Since its introduction in 1844, this bridge design became part of hundreds of bridges created up to Second World War. It was designed by the Thomas Willis Pratt (1812 – 1875) and his father Caleb Pratt, a pair of American engineers, just several years after William Howe patented his famous Howe truss design. This bridge design immediately became widely used during the period when many bridges moved from wood components toward all-steel construction designs. Its most compelling feature was the ability was to span great distances using simple construction methods. It was regularly used to span anchor points that are up to 250 feet (76 meters) apart. It was most commonly used in railroad bridge construction, although it was also a preferred choice for creating other types of bridges all around the world until early 20th century.
Thomas Willis Pratt was born in 1812 in from Boston, Massachusetts. He was schooled at college in Troy, NY at the Rensselaer Institute and Rensselaer Polytechnic Institute, but he never graduated. He instead returned home and worked at Boston and Worcester RR and the Providence & Worcester RR engineering companies when the majority of bridges were built using wood and with truss designs made by S. H. Long, Elias Towne, and William Howe.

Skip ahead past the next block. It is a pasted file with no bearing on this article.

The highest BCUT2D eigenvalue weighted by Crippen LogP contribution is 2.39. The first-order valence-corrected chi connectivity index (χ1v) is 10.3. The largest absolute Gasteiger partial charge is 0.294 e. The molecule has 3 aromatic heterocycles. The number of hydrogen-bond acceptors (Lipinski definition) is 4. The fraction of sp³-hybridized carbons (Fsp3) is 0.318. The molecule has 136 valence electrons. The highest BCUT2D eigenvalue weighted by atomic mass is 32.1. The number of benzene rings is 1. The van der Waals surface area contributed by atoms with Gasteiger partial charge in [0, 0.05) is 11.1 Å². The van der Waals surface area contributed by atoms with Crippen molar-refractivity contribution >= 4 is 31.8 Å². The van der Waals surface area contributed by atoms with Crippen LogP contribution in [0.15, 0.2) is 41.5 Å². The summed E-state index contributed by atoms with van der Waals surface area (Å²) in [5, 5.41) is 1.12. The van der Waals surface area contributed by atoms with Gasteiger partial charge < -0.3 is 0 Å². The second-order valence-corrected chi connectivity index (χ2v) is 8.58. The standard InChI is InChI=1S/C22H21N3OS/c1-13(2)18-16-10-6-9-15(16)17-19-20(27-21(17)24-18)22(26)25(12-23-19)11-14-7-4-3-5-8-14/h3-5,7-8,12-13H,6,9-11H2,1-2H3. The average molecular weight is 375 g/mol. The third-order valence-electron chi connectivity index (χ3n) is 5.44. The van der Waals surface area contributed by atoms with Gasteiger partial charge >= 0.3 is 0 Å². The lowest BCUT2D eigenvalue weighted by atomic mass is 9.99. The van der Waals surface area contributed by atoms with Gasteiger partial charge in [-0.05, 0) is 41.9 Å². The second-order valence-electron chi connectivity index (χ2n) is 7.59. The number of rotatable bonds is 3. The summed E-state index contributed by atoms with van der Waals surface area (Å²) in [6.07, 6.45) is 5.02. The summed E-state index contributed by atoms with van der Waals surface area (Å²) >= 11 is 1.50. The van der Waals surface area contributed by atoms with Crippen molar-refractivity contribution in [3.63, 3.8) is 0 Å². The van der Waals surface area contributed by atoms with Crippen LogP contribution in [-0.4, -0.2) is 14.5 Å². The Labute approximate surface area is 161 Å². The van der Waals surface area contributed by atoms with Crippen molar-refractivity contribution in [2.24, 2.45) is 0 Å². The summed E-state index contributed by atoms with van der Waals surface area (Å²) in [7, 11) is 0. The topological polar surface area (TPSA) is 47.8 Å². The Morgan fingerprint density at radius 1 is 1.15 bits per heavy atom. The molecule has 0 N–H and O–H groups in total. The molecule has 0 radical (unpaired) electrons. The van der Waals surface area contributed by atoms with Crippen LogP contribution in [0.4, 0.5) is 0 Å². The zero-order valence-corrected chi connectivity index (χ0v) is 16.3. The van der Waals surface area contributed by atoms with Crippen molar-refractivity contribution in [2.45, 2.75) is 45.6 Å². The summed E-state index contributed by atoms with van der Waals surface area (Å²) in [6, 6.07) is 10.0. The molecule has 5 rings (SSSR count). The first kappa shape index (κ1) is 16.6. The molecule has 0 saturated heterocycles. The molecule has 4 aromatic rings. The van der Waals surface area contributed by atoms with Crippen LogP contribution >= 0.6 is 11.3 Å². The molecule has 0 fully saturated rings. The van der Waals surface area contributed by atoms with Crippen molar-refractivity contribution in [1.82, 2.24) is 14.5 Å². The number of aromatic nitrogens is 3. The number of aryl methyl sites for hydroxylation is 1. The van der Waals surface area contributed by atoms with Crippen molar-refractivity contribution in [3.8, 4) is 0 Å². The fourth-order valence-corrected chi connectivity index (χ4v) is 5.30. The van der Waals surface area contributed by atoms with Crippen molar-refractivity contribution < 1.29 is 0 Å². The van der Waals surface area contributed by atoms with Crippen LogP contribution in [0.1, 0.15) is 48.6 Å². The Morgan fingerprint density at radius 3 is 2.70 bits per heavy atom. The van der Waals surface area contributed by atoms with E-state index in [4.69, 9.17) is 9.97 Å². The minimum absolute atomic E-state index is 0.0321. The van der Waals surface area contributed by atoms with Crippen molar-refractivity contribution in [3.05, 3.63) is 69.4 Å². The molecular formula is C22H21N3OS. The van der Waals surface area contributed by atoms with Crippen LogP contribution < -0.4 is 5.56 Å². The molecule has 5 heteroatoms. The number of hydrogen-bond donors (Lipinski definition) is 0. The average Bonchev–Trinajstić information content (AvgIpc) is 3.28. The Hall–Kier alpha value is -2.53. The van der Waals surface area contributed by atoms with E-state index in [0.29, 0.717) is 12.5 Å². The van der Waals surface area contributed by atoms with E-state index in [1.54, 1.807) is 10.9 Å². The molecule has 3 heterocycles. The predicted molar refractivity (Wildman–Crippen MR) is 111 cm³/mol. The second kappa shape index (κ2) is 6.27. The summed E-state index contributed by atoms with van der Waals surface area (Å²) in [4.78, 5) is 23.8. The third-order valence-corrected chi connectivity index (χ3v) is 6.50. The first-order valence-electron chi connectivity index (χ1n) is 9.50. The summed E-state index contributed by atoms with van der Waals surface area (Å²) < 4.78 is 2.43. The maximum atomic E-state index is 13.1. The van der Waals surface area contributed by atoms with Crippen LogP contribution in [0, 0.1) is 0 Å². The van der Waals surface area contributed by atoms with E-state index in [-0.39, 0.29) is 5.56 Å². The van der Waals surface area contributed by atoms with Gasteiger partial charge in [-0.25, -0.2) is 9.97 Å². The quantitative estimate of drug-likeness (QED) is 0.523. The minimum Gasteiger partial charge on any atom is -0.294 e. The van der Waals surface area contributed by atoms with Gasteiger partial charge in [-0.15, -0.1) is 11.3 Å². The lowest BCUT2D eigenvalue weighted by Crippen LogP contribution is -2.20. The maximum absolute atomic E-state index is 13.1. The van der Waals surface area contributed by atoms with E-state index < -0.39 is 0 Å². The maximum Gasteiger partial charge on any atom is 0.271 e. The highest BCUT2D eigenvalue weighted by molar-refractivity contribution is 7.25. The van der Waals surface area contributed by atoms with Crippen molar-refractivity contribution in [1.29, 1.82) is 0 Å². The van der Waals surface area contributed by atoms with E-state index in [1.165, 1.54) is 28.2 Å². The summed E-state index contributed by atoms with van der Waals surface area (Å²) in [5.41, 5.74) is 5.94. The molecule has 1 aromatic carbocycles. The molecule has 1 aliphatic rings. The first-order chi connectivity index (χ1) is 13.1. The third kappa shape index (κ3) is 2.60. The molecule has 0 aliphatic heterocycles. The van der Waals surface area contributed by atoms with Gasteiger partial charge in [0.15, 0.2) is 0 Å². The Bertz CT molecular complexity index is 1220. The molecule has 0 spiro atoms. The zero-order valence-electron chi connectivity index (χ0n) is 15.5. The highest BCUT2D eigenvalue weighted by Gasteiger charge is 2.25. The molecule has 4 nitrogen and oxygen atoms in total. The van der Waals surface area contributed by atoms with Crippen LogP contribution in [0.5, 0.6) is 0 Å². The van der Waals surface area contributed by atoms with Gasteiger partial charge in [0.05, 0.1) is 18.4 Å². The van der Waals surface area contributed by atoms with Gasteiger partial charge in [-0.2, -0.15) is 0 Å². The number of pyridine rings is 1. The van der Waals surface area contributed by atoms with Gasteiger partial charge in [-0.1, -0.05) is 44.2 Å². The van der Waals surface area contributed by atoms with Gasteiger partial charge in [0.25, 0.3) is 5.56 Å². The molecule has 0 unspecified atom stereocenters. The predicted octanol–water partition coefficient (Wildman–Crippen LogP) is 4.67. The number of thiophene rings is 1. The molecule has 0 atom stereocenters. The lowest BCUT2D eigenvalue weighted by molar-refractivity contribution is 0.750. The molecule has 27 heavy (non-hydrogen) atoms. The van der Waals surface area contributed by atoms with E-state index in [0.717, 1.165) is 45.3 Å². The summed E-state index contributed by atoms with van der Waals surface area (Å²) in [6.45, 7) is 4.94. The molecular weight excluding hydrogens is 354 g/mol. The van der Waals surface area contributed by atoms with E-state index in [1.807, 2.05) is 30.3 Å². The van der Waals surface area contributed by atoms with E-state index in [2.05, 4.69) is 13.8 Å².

Seeing how Howe’s designs that were enhanced with vertical metal members started replacing long-used Long and Towne Trusses, Pratt decided to enhance 1840 Howe truss and Long Truss design by making diagonal structures made from steel, verticals from wood switching diagonals to flow into other direction than Howe’s. With proper camber and pre-stress, newly created Pratt Truss became structurally stable, enabling it being used over long spans and fixing several disadvantages present in all then commonly used truss designs. Pratt truss patent was accepted on April 4, 1844, under a category of “TRUSS FRAME OF BRIDGES (Truss Bridge)”. Although his name was listed first, many speculate that Thomas’s father Caleb was listed on the patent application as a form of a tribute to his long career in engineering.
The basic form of Pratt truss includes triangular truss design whose diagonal members slope toward the center of the bridge. When under load, this design makes diagonal members feel tension (the force that expands the object apart), while vertical members feel suspension (the force that pushes objects into one self). If the diagonal members are made from the solid material (such as metal bars), the heavy load of the bridge may cause the need for implementing reinforcements to the center area of the Pratt truss bridge, since that part of the bridge will experience the strongest force loads. Those center areas can be reinforced with stronger materials, or be subdivided into K or Y-shaped patterns. Pratt truss bridges are statically determinate (all of its support reactions and member forces can be calculated using only the equations of static equilibrium), which made them capable for use in scenarios where bridge designers needed to span great distances.
Some of the most famous bridges that feature Pratt Truss design are: